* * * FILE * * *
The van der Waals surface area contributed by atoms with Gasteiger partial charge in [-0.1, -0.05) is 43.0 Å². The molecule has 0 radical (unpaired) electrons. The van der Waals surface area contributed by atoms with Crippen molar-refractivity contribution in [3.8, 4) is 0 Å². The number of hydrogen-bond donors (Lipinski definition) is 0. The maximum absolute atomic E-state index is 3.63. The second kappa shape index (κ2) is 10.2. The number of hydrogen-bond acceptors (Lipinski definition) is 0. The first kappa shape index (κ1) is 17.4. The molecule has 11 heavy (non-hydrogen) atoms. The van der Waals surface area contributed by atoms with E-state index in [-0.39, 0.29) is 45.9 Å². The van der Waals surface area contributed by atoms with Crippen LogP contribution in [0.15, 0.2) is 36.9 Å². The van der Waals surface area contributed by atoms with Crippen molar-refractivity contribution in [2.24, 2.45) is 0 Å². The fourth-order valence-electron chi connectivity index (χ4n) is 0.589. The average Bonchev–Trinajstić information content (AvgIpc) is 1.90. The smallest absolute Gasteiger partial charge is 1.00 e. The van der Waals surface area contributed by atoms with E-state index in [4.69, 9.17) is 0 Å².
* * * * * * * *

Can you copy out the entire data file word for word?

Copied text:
The van der Waals surface area contributed by atoms with Gasteiger partial charge in [-0.1, -0.05) is 43.0 Å². The molecule has 0 radical (unpaired) electrons. The van der Waals surface area contributed by atoms with Crippen molar-refractivity contribution in [3.8, 4) is 0 Å². The number of hydrogen-bond donors (Lipinski definition) is 0. The maximum absolute atomic E-state index is 3.63. The second kappa shape index (κ2) is 10.2. The number of hydrogen-bond acceptors (Lipinski definition) is 0. The first kappa shape index (κ1) is 17.4. The molecule has 11 heavy (non-hydrogen) atoms. The van der Waals surface area contributed by atoms with E-state index in [-0.39, 0.29) is 45.9 Å². The van der Waals surface area contributed by atoms with Crippen LogP contribution in [0.15, 0.2) is 36.9 Å². The van der Waals surface area contributed by atoms with Crippen molar-refractivity contribution in [2.24, 2.45) is 0 Å². The fourth-order valence-electron chi connectivity index (χ4n) is 0.589. The average Bonchev–Trinajstić information content (AvgIpc) is 1.90. The smallest absolute Gasteiger partial charge is 1.00 e. The van der Waals surface area contributed by atoms with E-state index in [4.69, 9.17) is 0 Å².